Movie Review: Amreeka


Go see this movie. As soon as possible.

Amreeka (America in Arabic) is the story of how a Christian Palestinian single mom, Muna, and her son, Fadi,  get a visa to go to America from the West Bank town of Bethlehem because it is clear that there is not much future in the territories for them. They arrive in snowy Illinois to stay with Muna’s sister and her family.  So starts Muna’s process of getting on her feet as an immigrant by working at White Castle (having obtained two degrees and 10 years experience working in a bank), and Fadi’s process of fitting in at his new high school.

I’ll let the trailer speak for itself:

Everything about this movie was achingly familiar and close-to-home for me, both in the scenes they shot in the West Bank and the ones in America.

I’ve been struggling  lately with reconciling my Zionism with the realization that Israel is not only a place of ideals, but a country, just like any other, where ordinary people get up, go to work, drink Aroma coffee, and are screwed over by the beauracrcy of what is ostensibly a state created to protect us.  The fact that Israel, even as a Jewish state, is not perfect, has caused me to struggle between loving it and criticizing some of its actions.

In spite of  this inner conflict,  the minute Israel and the territories were shown in the movie, I became “homesick”.  The director, Cherien Darbis, portrays Israel and the territories with much familiarity.  All the nuances: the pale Jerusalem stone, the small, hot, cramped makoliot with flies on the tomatoes, the constant sunshine, and the crowded markets.  However, Darbis takes all of these things that I am intimately familiar with, and spins them on their head.  She doesn’t show Israel proper. She shows Bethlehem, the separation wall, and the checkpoints.  She shows Palestinians living their everyday lives, and she shows it from their perspective.  True, there is a political tilt, but, for the most part, she just aims to show how Muna and her family live, particularly as non-Muslim Palestinians that have to put up with the same obstacles as Muslims (who are, ostensibly, responsible for 100% of terrorist acts commited in Israel) do.


All of a sudden, everything changes as Fadi pushes Muna to accept the visa.  They fly to Chicago and brought home to live with Raghda, her husband, and their three children in American suburbia.  And this is achingly familiar, too.  The comfortable suburban houses, the American road signs, the snow, and small-town life. Raghda’s children, mostly born in America, are predictably enormously Americanized and look at Muna and Fadi with wild eyes.  They reply in English to Muna’s Arabic and blast rap music.  They sneak out of the house to smoke weed and, what’s most important, the eldest daughter argues passionately about the rights of Palestinians without really understanding what it means to be one.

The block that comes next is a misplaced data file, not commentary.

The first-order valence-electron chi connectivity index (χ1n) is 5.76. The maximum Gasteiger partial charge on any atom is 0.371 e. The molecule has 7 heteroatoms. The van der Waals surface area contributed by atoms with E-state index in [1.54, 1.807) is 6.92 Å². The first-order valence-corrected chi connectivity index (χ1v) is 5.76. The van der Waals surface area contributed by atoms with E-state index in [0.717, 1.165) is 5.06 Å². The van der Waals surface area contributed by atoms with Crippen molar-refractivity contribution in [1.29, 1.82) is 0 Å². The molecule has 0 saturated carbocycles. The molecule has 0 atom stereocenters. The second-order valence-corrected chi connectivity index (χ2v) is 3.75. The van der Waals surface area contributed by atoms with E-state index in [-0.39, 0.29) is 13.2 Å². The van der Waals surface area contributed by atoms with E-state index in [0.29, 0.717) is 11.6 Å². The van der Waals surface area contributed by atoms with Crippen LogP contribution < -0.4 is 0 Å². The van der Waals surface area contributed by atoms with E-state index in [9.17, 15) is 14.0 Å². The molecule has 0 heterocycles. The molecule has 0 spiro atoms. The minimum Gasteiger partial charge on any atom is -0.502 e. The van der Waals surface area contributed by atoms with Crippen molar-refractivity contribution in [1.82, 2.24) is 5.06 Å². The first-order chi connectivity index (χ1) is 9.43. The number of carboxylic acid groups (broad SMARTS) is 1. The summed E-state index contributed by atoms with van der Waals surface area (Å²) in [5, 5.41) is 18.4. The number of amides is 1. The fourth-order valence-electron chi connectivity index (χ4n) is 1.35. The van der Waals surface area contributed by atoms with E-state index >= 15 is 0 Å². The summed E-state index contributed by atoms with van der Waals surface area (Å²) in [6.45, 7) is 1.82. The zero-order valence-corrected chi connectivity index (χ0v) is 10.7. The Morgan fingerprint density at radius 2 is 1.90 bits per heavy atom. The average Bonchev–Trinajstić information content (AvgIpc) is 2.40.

I really loved this movie because of the way it portrayed immigrant life (with the same type of flavor as My Big Fat Greek Wedding, but slightly more serious.) It once again reaffirmed my belief that all immigrants are the same.  Our parents have the same fears that their children will assimilate, that they won’t carry on the traditional cultural mores that they’re used to, that they won’t speak their native language.  At the same time, they know America is really the best place.  Yet, they still have nostalgia.  One scene really stuck with me. Raghda and Muna are in an Arab grocery store, and Raghda says something to the effect of, “Oh, how I want to go back to Palestine.  The food tastes better there,” and Muna replies that everything has changed in the 15 years they’ve been away; the wall is in place now, and the people are much different.  Raghda replies, “It doesn’t matter, it’s still home,” and Muna replies that there’s really nothing left there for them.  This struck such a deep chord with me because the nostalgia, the urge to return, forgetting everything else, is one that is also very prevalent in the Russian community. It also clearly shows the difference between Americanized immigrants and those fresh off the boat, and the sharp difference in family values.

More than relate the immigrant story, Amreeka also humanizes Palestinians, bringing them down from suicide bombers or casualties in the far-away headlines, to real people. They live in Bethlehem, a town that’s in the news a lot, but which we don’t see a lot of in real life.  They laugh, they dance, they are angry, just like normal people.  They’re not all oppressed wretches, and they’re not all Al-Aqsa suicide bombers, just as not all Arabs are Iraqi and deserve to be shunned. Some Arabs, such as everyone portrayed in this movie, aren’t even Muslim.  How do they fit into the web of stereotypes that we construct?

All in all, the honesty, warmth, and genuine hope in this movie make it a must-see for anyone, either to understand Palestine beyond the politics, or to understand immigrant culture in America.  Jews and Zionists, this goes double for you.  It challenged and broadened my understanding of Palestinians as a people, and I hope it will challenge yours, too.